To have an adequate measure of ‘actual’ fiscal redistribution, it is very important to take into account the effectiveness of the implemented fiscal policy in reducing income inequality. For this reason, the study defines fiscal redistribution as the percentage reduction in gross income inequality due to taxes and government transfers, with higher values indicating a higher level of fiscal redistribution. According to the descriptive statistics, Denmark and Sweden are the countries in the sample that achieve the maximum level of fiscal redistribution (54.2% and 59.9% respectively).

To check for differences between ‘new’ and ‘established democracies’, the researchers analyse data for a panel of 65 developed and developing countries over the period 1975-2010. They consider the first four elections after a shift to a democratic regime as elections held in a ‘new democracy’. The analysis suggests that, incumbent governments in ‘new democracies’ seem to increase fiscal redistribution by around 6% in election years in comparison to non-election years.

On the contrary, for the ‘established democracies’ the observed fiscal manipulation around elections does not seem to have any distributional implications. The behaviour of the incumbent in a ‘new democracy’ deviates because fiscal policy does not solely serve to improve re-election prospects, but also to ‘signal’ to the masses that democracy works and prevent a reversion to autocracy at a time of high vulnerability.

It is frequently argued in the literature that only anti-democratic elites (military groups, oligarchs etc.) can pose a serious threat in the newly established democracy. Nonetheless, empirical and anecdotal evidence strongly suggest that the support of the citizenry towards democracy cannot be taken for granted.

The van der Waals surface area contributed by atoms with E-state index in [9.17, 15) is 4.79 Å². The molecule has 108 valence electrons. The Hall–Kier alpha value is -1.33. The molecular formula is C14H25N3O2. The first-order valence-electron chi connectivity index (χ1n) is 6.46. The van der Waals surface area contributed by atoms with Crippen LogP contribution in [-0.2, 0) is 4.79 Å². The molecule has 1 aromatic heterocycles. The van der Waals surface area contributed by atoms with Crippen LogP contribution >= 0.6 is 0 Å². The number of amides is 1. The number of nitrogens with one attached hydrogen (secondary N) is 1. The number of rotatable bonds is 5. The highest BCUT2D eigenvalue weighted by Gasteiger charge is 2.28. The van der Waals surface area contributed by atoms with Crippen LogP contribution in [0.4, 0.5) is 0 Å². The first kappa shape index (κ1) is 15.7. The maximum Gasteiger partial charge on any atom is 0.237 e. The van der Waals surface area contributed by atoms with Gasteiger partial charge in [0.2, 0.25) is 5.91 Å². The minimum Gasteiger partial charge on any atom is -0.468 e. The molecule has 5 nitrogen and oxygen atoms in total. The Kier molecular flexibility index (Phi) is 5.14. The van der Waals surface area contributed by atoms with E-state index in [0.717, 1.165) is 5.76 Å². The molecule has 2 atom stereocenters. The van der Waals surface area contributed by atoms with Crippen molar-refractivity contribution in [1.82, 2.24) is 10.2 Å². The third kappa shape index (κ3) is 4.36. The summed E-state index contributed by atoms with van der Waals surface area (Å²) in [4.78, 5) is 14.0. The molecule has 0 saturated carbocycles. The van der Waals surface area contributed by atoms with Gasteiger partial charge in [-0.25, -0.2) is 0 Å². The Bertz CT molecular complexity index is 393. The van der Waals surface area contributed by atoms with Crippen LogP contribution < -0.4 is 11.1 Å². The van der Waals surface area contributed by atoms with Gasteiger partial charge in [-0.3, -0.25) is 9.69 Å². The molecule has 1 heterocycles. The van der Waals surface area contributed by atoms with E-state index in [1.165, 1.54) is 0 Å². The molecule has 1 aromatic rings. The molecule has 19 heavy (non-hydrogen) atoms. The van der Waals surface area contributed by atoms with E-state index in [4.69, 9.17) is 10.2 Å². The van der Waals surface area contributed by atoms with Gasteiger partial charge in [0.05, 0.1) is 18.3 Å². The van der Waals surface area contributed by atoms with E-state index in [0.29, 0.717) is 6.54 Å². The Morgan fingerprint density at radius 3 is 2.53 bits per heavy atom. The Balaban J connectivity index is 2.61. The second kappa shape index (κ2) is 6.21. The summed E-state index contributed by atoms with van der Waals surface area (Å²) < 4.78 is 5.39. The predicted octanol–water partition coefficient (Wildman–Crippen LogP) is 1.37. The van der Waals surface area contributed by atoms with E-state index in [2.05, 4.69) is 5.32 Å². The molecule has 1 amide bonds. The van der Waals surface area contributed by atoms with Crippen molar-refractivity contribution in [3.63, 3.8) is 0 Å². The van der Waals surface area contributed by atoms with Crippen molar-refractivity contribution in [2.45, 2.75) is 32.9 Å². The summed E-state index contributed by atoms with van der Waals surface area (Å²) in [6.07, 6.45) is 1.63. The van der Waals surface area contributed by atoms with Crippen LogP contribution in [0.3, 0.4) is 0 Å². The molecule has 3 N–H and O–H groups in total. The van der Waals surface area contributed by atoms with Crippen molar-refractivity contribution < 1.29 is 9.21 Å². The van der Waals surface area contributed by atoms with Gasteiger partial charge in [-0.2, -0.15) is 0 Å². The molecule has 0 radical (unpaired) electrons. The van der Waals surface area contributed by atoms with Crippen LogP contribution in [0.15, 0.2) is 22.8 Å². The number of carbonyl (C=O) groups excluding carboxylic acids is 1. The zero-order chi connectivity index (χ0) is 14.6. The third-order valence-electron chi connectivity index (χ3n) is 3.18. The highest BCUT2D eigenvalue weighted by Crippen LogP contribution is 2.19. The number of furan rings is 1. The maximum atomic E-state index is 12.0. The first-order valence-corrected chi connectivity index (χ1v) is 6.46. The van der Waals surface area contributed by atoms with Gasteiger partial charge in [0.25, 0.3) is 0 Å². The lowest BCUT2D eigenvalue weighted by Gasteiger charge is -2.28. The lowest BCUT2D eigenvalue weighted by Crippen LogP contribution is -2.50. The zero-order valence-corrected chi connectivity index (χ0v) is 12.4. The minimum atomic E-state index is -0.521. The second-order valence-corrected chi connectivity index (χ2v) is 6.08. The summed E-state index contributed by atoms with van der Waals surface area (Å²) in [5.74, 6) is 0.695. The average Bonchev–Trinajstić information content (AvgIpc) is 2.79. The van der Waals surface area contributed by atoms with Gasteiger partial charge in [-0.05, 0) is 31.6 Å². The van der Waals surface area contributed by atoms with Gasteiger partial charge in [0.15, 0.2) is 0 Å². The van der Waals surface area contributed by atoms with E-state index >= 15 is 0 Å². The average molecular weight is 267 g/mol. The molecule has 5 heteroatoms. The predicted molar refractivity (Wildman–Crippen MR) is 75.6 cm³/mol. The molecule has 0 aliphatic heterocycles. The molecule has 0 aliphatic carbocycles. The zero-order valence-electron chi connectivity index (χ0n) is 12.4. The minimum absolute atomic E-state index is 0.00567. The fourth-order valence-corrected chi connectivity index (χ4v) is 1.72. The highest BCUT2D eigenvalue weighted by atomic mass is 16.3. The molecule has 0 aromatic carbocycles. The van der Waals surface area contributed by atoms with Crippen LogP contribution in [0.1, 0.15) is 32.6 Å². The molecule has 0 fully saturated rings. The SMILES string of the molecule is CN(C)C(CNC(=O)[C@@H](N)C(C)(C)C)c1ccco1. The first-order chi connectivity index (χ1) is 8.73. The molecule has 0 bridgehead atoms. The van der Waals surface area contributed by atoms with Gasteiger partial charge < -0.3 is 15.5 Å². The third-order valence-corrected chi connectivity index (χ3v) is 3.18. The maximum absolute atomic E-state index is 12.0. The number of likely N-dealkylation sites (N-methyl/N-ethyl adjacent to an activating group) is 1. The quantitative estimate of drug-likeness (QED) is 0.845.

For example, a few years after the democratisation in Brazil, according to the Brazilian national survey published at February 1992, the poorest citizens were the least supportive of democracy. Apart from the anti-democratic sentiments, the tension that surrounds the pre-electoral campaigns is another important factor that contributes significantly to the political instability. In many cases it has been observed that periods around elections are the periods of highest vulnerability for the democracy (for example, Bolivia, 1978-80; Nigeria, 1993; Pakistan 1977 etc.).

This analysis suggests that fiscal redistribution acts as a mean of consolidating a democratic regime in the first years after the political transition. The effect of redistribution policies on economic incentives and consequently on economic growth remains always a highly controversial issue. But placing the spotlight on the political dimension of fiscal redistribution, allows us to explain why this kind of policies is implemented so extensively and by so many different incumbents in ‘new democracies’.

ENDS


Contacts: Vassilis Sarantides
Tel: +44 (0)114 222 3324
Email: v.sarantides@sheffield.ac.uk